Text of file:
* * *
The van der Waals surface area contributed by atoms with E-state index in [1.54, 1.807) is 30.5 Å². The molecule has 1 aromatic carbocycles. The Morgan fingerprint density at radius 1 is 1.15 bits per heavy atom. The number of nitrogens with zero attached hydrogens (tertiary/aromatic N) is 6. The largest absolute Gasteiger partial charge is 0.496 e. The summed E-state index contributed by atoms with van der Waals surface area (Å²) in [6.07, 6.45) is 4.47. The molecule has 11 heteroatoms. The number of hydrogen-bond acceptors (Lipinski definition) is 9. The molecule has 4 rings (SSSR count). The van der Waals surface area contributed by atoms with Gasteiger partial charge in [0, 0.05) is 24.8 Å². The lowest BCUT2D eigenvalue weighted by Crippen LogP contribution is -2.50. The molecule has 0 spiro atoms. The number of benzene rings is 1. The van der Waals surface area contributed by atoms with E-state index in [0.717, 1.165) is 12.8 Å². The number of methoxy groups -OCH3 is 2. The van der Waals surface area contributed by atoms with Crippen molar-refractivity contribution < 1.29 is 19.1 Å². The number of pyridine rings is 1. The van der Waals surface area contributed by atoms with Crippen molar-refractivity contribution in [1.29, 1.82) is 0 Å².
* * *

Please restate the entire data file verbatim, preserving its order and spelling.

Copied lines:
The van der Waals surface area contributed by atoms with E-state index in [1.54, 1.807) is 30.5 Å². The molecule has 1 aromatic carbocycles. The Morgan fingerprint density at radius 1 is 1.15 bits per heavy atom. The number of nitrogens with zero attached hydrogens (tertiary/aromatic N) is 6. The largest absolute Gasteiger partial charge is 0.496 e. The summed E-state index contributed by atoms with van der Waals surface area (Å²) in [6.07, 6.45) is 4.47. The molecule has 11 heteroatoms. The number of hydrogen-bond acceptors (Lipinski definition) is 9. The molecule has 4 rings (SSSR count). The van der Waals surface area contributed by atoms with Gasteiger partial charge in [0, 0.05) is 24.8 Å². The lowest BCUT2D eigenvalue weighted by Crippen LogP contribution is -2.50. The molecule has 0 spiro atoms. The number of benzene rings is 1. The van der Waals surface area contributed by atoms with E-state index in [0.717, 1.165) is 12.8 Å². The number of methoxy groups -OCH3 is 2. The van der Waals surface area contributed by atoms with Crippen molar-refractivity contribution < 1.29 is 19.1 Å². The number of pyridine rings is 1. The van der Waals surface area contributed by atoms with Crippen molar-refractivity contribution in [1.29, 1.82) is 0 Å².